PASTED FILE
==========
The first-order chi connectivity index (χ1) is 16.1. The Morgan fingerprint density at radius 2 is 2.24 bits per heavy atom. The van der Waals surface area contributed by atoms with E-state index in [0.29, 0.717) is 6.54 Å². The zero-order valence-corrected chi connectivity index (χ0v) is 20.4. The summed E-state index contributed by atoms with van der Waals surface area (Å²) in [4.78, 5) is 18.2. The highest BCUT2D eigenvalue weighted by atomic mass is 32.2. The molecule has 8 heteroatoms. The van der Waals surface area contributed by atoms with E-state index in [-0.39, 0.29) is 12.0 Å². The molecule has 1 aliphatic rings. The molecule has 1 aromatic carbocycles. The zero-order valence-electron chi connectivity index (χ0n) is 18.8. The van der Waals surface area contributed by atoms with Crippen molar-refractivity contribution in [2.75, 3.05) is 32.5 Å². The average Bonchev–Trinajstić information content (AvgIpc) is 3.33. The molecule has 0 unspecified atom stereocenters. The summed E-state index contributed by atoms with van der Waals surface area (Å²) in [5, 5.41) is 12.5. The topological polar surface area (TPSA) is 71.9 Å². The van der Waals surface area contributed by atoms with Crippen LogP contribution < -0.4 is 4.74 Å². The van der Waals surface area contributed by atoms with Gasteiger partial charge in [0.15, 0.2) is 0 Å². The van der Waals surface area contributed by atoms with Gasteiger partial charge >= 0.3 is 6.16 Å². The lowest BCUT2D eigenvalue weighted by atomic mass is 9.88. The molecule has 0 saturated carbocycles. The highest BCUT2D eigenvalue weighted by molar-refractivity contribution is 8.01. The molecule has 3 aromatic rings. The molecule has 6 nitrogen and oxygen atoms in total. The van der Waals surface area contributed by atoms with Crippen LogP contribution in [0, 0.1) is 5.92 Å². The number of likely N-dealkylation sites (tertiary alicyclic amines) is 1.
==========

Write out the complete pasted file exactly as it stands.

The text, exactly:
The first-order chi connectivity index (χ1) is 16.1. The Morgan fingerprint density at radius 2 is 2.24 bits per heavy atom. The van der Waals surface area contributed by atoms with E-state index in [0.29, 0.717) is 6.54 Å². The zero-order valence-corrected chi connectivity index (χ0v) is 20.4. The summed E-state index contributed by atoms with van der Waals surface area (Å²) in [4.78, 5) is 18.2. The highest BCUT2D eigenvalue weighted by atomic mass is 32.2. The molecule has 8 heteroatoms. The van der Waals surface area contributed by atoms with E-state index in [-0.39, 0.29) is 12.0 Å². The molecule has 1 aliphatic rings. The molecule has 1 aromatic carbocycles. The zero-order valence-electron chi connectivity index (χ0n) is 18.8. The van der Waals surface area contributed by atoms with Crippen molar-refractivity contribution in [2.75, 3.05) is 32.5 Å². The average Bonchev–Trinajstić information content (AvgIpc) is 3.33. The molecule has 0 unspecified atom stereocenters. The summed E-state index contributed by atoms with van der Waals surface area (Å²) in [5, 5.41) is 12.5. The topological polar surface area (TPSA) is 71.9 Å². The van der Waals surface area contributed by atoms with Crippen LogP contribution < -0.4 is 4.74 Å². The van der Waals surface area contributed by atoms with Gasteiger partial charge in [0.15, 0.2) is 0 Å². The van der Waals surface area contributed by atoms with Gasteiger partial charge >= 0.3 is 6.16 Å². The lowest BCUT2D eigenvalue weighted by atomic mass is 9.88. The molecule has 0 saturated carbocycles. The highest BCUT2D eigenvalue weighted by molar-refractivity contribution is 8.01. The molecule has 3 aromatic rings. The molecule has 6 nitrogen and oxygen atoms in total. The van der Waals surface area contributed by atoms with Crippen LogP contribution in [0, 0.1) is 5.92 Å². The number of likely N-dealkylation sites (tertiary alicyclic amines) is 1.